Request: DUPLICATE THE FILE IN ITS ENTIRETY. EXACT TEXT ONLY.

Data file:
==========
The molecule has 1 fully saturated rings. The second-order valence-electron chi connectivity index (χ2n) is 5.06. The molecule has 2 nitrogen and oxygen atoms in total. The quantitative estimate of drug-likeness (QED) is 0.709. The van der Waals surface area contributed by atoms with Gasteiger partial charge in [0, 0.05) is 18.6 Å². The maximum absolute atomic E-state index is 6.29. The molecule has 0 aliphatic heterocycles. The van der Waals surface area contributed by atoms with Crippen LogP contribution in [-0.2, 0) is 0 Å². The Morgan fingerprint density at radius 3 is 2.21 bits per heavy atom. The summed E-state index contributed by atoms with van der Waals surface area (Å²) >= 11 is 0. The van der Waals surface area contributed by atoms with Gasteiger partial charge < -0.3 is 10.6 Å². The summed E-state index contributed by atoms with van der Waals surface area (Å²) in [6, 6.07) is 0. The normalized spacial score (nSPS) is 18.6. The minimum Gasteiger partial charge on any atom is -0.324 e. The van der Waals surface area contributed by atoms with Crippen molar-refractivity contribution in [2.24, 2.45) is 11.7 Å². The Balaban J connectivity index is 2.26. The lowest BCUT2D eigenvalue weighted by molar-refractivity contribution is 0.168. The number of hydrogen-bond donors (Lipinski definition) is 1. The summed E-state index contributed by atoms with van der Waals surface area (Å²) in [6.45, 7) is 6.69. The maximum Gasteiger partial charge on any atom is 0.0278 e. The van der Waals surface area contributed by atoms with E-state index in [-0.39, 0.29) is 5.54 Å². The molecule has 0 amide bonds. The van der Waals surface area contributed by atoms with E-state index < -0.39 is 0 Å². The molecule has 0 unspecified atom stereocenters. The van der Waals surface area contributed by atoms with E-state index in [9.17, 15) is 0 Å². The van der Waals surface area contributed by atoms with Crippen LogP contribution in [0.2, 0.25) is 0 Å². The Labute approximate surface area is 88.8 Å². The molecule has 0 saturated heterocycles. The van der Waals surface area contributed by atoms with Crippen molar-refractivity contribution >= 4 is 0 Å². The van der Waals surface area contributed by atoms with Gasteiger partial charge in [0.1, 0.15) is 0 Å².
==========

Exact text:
The molecule has 1 fully saturated rings. The second-order valence-electron chi connectivity index (χ2n) is 5.06. The molecule has 2 nitrogen and oxygen atoms in total. The quantitative estimate of drug-likeness (QED) is 0.709. The van der Waals surface area contributed by atoms with Gasteiger partial charge in [0, 0.05) is 18.6 Å². The maximum absolute atomic E-state index is 6.29. The molecule has 0 aliphatic heterocycles. The van der Waals surface area contributed by atoms with Crippen LogP contribution in [-0.2, 0) is 0 Å². The Morgan fingerprint density at radius 3 is 2.21 bits per heavy atom. The summed E-state index contributed by atoms with van der Waals surface area (Å²) >= 11 is 0. The van der Waals surface area contributed by atoms with Gasteiger partial charge < -0.3 is 10.6 Å². The summed E-state index contributed by atoms with van der Waals surface area (Å²) in [6, 6.07) is 0. The normalized spacial score (nSPS) is 18.6. The minimum Gasteiger partial charge on any atom is -0.324 e. The van der Waals surface area contributed by atoms with Crippen molar-refractivity contribution in [2.24, 2.45) is 11.7 Å². The Balaban J connectivity index is 2.26. The lowest BCUT2D eigenvalue weighted by molar-refractivity contribution is 0.168. The number of hydrogen-bond donors (Lipinski definition) is 1. The summed E-state index contributed by atoms with van der Waals surface area (Å²) in [6.45, 7) is 6.69. The maximum Gasteiger partial charge on any atom is 0.0278 e. The van der Waals surface area contributed by atoms with E-state index in [-0.39, 0.29) is 5.54 Å². The molecule has 0 amide bonds. The van der Waals surface area contributed by atoms with E-state index < -0.39 is 0 Å². The molecule has 0 unspecified atom stereocenters. The van der Waals surface area contributed by atoms with E-state index in [9.17, 15) is 0 Å². The van der Waals surface area contributed by atoms with Crippen LogP contribution in [0.2, 0.25) is 0 Å². The Labute approximate surface area is 88.8 Å². The molecule has 0 saturated heterocycles. The van der Waals surface area contributed by atoms with Crippen molar-refractivity contribution >= 4 is 0 Å². The van der Waals surface area contributed by atoms with Gasteiger partial charge in [0.1, 0.15) is 0 Å².